I was heartbroken after a virus made me think it was the '70s… I couldn’t look in the mirror and was horrified by prices | The Sun
A MUM has told of the heartbreak she felt when a virus made her think it was still the 1970s.
Alison Winterburn, 61, said she couldn't even look in the mirror because she was so shocked by the older face staring back at her.
She also couldn't look at the price of anything – she was horrified how the figures had skyrocketed.
The Manchester mum-of-two was left thinking it was the disco era after suffering the devastating effects of a brain injury, which left her confused as to who and where she was.
Fifty years ago Alison was a teenager – which is why she was so stunned when she looked in the mirror one day and saw the face of a then-51-year-old looking back.
She applied some makeup and looked at herself again, but as she blinked the image did not change.
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Alison then checked behind the mirror – she was convinced there was another woman in the room.
But no one else was there and it wasn't the '70s – it was 2012.
Alison told the Manchester Evening News: “I was genuinely shocked to see a middle-aged lady looking back at me and not the youngster I expected."
She added: “For a long time I wouldn't allow my husband to buy the newspaper because I was horrified by the inflated prices.
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"I couldn't quite comprehend the time jump between the era I thought I was living in and my twenty-first-century reality.
"My catchphrase became: 'It's how much?!'"
Alison said she had an "unnerving bought of confusion" for weeks, adding: "I truly believed it was still the 1970s.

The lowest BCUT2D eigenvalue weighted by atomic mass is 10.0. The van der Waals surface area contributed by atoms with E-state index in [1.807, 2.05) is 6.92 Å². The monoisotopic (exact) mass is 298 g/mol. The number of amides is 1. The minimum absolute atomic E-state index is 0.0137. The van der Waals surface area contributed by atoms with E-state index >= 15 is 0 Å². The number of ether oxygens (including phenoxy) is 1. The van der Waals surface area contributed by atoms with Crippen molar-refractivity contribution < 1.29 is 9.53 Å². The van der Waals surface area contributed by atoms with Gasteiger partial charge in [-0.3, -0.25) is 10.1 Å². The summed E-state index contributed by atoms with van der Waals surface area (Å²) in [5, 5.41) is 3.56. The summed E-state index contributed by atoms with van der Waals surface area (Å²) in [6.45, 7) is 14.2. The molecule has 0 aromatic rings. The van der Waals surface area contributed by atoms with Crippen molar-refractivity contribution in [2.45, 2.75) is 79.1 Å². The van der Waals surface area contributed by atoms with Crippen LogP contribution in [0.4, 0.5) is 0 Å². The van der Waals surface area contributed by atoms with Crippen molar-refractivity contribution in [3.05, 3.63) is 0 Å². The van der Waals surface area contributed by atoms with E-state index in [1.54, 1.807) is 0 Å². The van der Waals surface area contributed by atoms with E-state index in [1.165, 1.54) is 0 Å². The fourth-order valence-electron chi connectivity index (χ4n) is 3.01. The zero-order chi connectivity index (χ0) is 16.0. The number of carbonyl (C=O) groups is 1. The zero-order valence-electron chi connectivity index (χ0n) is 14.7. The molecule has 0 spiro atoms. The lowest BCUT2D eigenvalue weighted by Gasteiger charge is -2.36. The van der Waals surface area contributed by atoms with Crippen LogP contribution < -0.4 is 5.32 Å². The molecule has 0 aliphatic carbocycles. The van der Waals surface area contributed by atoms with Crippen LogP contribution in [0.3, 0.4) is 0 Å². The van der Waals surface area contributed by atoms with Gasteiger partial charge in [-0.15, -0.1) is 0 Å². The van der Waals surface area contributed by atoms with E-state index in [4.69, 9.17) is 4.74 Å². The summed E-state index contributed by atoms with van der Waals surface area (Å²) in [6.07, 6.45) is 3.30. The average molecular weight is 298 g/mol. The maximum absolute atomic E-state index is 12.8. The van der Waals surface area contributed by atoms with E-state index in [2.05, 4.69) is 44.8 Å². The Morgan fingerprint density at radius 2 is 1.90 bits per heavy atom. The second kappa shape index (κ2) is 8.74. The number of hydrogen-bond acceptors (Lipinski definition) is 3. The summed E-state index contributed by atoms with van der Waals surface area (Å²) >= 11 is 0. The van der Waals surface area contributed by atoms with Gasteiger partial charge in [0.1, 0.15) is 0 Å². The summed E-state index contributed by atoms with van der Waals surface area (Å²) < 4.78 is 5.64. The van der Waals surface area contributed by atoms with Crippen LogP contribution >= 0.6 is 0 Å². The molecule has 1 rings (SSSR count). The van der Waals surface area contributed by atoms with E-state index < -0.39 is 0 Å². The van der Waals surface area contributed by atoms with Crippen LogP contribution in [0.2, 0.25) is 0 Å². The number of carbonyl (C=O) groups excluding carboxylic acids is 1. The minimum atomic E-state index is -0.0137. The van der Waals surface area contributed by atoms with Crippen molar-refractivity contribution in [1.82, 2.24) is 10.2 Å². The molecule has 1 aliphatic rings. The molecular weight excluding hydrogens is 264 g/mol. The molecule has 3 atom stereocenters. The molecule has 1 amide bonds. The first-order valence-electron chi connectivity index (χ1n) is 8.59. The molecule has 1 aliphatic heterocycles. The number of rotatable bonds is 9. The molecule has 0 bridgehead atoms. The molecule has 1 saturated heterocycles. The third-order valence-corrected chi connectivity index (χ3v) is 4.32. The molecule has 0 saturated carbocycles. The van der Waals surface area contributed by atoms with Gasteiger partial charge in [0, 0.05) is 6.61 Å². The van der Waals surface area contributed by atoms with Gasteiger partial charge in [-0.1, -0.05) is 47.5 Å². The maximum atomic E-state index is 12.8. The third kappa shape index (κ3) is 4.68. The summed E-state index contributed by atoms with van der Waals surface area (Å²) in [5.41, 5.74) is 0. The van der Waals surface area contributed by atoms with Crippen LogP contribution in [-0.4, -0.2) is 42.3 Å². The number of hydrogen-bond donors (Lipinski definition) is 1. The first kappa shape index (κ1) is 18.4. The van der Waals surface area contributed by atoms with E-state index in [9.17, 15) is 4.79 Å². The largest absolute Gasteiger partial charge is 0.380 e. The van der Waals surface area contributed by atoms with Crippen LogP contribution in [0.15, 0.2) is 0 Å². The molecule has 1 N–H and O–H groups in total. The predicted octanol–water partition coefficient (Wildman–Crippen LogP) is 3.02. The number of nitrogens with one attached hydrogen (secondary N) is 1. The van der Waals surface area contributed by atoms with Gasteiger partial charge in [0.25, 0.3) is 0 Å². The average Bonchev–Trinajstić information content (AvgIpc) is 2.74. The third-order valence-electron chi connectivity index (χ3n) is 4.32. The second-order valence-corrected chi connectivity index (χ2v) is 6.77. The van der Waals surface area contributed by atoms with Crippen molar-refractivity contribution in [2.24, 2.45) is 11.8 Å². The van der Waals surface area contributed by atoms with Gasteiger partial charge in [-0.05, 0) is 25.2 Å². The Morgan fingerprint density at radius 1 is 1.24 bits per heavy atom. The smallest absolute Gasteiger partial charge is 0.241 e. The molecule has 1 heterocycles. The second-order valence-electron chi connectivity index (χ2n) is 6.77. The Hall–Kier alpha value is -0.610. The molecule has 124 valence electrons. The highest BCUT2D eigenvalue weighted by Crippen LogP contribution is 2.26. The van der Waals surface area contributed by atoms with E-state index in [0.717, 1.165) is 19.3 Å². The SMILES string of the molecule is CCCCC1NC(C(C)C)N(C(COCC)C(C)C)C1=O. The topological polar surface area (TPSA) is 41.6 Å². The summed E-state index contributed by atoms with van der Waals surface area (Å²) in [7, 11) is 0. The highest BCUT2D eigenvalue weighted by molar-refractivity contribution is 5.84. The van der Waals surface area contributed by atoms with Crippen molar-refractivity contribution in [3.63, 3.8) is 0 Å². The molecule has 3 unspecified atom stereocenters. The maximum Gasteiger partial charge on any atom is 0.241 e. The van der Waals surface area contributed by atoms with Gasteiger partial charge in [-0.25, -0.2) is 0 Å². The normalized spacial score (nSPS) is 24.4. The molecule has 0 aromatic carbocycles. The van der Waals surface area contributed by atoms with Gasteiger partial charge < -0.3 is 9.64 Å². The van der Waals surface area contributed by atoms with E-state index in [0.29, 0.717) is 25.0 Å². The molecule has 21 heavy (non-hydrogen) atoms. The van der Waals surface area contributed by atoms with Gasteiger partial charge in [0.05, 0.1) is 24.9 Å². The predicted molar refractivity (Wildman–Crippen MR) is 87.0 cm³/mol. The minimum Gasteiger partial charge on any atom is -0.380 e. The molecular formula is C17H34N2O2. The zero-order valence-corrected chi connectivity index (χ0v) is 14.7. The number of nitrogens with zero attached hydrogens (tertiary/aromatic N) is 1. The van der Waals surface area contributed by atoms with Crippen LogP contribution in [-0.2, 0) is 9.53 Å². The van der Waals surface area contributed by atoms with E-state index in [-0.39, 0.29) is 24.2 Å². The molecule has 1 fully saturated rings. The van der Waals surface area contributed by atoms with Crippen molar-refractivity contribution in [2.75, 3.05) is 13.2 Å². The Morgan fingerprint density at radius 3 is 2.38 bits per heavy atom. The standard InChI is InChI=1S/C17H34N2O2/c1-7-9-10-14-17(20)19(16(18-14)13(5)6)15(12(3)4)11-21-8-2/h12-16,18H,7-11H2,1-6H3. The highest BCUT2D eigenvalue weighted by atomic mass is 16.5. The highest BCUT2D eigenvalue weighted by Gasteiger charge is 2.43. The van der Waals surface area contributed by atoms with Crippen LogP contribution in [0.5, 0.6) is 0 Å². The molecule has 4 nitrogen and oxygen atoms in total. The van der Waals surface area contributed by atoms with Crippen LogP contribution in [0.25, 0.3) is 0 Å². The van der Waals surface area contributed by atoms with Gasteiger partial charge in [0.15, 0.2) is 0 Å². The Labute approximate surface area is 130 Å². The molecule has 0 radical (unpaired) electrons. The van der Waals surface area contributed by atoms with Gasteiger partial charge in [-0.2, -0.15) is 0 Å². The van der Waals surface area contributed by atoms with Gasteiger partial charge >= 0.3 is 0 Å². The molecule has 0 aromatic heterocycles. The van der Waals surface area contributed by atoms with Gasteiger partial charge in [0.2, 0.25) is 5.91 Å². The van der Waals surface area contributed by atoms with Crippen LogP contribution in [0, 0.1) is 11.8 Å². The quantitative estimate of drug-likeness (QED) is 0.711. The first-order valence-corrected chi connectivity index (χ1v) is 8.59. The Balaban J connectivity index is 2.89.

"Gradually, my short-term memory improved and, with the continued support of my family, I slowly came to terms with the real middle-aged and married-with-children 'me'.
"I effectively had to relearn who I was. I had no idea where I was, even in my own home."
During that time 10 years ago, Alison's family had started noticing she was saying words in the wrong order and wasn't making eye contact.
Her husband Ray was shocked by her strange behavior, so he rushed her to hospital.
There the couple were seen by a doctor in the neurology department who immediately recognised Alison’s symptoms.
She had viral encephalitis, an inflammation of the brain caused by a virus.
For a long time, I didn’t recognise anywhere. I was stuck in the 1970s.
Alison was immediately given medication to ease the swelling but she was left with severe scarring on the frontal lobe of her brain – causing a brain injury that would change her life forever.
She said: “I felt groggy and dizzy for weeks.
“When I returned home after spending three weeks in Manchester Royal Infirmary, the scariest thing was that my brain injury had caused extreme short and long-term memory loss."
Alison, who taught A-level psychology at a high school, added: "For a long time, I didn’t recognise anywhere. I was stuck in the 1970s and I have a vague idea that it wasn’t right.
"Being a teacher of psychology, I was almost able to treat myself as if I was a case study. It encouraged me to get better.”
She was unable to drive for 10 months as her memory loss meant she would often become lost and frightened.
And Alison is suffering the after-effects of the virus – she said she still gets confused as to where she is.
She said: "It’s like you’re not the same person you were before.
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"Even today, life can prove very difficult when people do not understand why I suffer from memory problems and I sometimes think of that teenage girl in the mirror, wishing I really was her again.
"However, my two now-adult sons have been encouraging and resolutely positive ever since my brain injury and I am determined to rebuild my sense of self-worth.”
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